White Rose Length & Perimeter: a series of lessons, that could be followed up with other measurement lessons in year 3, year 4, year 5, and/or year 6.


Khan Academy – Perimeter (Third Grade): Watch the videos and then answer the practice questions. Afterwards, for something more challenging,  look at the Fourth Grade activities on Area and Perimeter, the Metric System and/or Converting Metric Units. Or even the Fifth Grade activities on Converting Metric Length Units. You can also register for a free Khan Academy account to record your progress and explore other topics/grades. 


Mashup Math - YouTubeFinding the Area & Perimeter of a Rectangle: A video lesson from Mashup Math.

 

 


That Quiz – Measurement: Measure the length of the fish. Select level 1 on the left hand side, initially and then work up to level 2 and 3.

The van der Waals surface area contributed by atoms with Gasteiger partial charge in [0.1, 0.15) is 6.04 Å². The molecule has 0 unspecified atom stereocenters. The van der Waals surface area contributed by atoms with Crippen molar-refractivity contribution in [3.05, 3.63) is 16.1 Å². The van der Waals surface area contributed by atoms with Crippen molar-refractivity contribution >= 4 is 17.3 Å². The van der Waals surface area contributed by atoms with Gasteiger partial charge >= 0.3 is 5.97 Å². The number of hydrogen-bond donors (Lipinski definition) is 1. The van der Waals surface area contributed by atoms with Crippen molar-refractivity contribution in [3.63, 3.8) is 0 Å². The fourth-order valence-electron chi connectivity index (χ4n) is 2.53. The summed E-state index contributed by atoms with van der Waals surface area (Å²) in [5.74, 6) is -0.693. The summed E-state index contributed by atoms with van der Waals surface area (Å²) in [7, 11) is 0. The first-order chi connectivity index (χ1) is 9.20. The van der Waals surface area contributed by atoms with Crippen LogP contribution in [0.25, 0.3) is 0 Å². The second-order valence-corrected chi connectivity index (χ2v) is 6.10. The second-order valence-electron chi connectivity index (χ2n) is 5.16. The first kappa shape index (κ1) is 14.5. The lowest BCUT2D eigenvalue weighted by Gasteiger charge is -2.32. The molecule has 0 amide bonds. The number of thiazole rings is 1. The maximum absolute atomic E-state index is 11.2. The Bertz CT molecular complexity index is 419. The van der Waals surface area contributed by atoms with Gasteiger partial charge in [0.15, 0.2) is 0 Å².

That Quiz – Geometry: Options to calculate the perimeter of rectangles, triangles, circles and trapezoids. You can also choose to calculate the area of the shapes.


Splash Learn – Measurement Games: These games cover how to measure length, measure the perimeter of regular shapes, the perimeter of non-regular shapes,  calculate a side length when given perimeter, calculate the perimeter of simple shapes, perimeter of complex shapes, converting metric units, including metric units with decimals.


Topmarks on Twitter: "In our Coconut Ordering game you can compare ...

Coconut Ordering Game: Select Length to order amounts of cm and m.

 


I know it – Third Grade: Scroll down to Measurement (metric units of length) to select those activities. For perimeter activities scroll down to Geometry (perimeter). There are similar activities in Fourth Grade and Fifth Grade.

 


IXL | Maths and English Practice

Measurement: a selection of games from ixl.com. Choose the games to do with length and metric units of length. You can do a number of free quizzes each day without having a subscription. 

 


Comparing and converting metric units: Practice games incorporating metric units of weight, capacity and length.